Third-Party Referral Sources Generate Poor Leads, Frustrate Senior Living Execs

In senior living, utilizing third-party referral sources often results in less desirable leads—as well as a litany of frustrations.

That’s according to a recent report from Chicago-based special investment banking firm Ziegler.

For the report, Ziegler surveyed more than 150 senior housing financial professionals and CFOs, 98% of whom worked for nonprofit organizations. It’s much more common for senior housing providers to make use of local, independent consultants than to use, A Place for Mom or My LifeSite, the results show.


Only 33% of respondents said they regularly or occasionally use A Place for Mom, and just 20% said they regularly or occasionally utilize On the other hand, about 50% of respondents indicated that they use local, independent consultants regularly or occasionally.

When senior housing providers do utilize third-party referral sources, it’s not always easy or helpful.


Respondents’ top complaint about these organizations was the poor quality of their leads, though their inadequate understanding of certain communities, their tendency to send leads to all of the providers in a region and their tendency to send leads that are already in a community’s internal database were also common frustrations.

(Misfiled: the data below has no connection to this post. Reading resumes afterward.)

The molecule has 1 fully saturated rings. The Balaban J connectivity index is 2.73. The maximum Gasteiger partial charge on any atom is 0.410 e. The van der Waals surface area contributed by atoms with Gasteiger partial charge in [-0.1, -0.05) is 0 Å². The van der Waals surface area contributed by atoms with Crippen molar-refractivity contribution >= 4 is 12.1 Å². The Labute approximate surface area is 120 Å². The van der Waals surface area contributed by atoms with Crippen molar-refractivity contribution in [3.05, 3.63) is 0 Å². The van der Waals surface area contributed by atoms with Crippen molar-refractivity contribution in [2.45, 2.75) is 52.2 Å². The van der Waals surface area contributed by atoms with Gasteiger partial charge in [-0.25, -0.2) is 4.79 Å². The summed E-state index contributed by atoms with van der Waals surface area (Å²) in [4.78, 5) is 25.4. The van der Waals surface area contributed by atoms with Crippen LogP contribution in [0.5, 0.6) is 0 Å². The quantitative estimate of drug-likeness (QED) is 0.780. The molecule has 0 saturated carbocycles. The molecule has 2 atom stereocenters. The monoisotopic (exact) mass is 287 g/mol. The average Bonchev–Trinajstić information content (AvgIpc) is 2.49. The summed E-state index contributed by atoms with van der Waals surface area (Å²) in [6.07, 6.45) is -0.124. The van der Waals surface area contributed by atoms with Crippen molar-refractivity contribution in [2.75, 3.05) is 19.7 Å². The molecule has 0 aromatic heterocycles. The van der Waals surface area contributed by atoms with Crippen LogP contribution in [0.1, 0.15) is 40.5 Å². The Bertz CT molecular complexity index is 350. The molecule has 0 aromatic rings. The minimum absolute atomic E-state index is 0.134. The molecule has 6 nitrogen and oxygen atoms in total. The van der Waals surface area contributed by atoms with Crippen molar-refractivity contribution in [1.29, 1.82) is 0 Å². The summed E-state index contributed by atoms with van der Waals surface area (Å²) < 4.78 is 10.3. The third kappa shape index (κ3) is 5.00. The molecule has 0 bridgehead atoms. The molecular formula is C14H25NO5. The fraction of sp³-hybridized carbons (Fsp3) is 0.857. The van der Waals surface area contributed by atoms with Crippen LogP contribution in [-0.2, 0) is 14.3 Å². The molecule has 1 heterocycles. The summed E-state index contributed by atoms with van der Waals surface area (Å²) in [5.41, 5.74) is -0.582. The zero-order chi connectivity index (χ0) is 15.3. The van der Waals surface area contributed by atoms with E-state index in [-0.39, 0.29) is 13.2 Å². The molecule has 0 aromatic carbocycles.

Overall, lead generation vendors result in fewer and less desirable leads than internal efforts, the survey found.

Still, local consultants and A Place for Mom are more likely to produce high-quality leads than other referral services, according to respondents.

Senior living leaders have been vocal in the past about their dislike for third-party referrals, citing the high cost of paying these services. In turn, referral services, such as A Place for Mom, have responded that senior living providers may feel threatened in realizing that their own marketing is not robust enough.

Meanwhile, providers such as Five Star Senior Living (Nasdaq: FVE) are attempting to scale back on the frequency with which they use these third-party services, instead working to generate more leads in-house.

Written by Mary Kate Nelson

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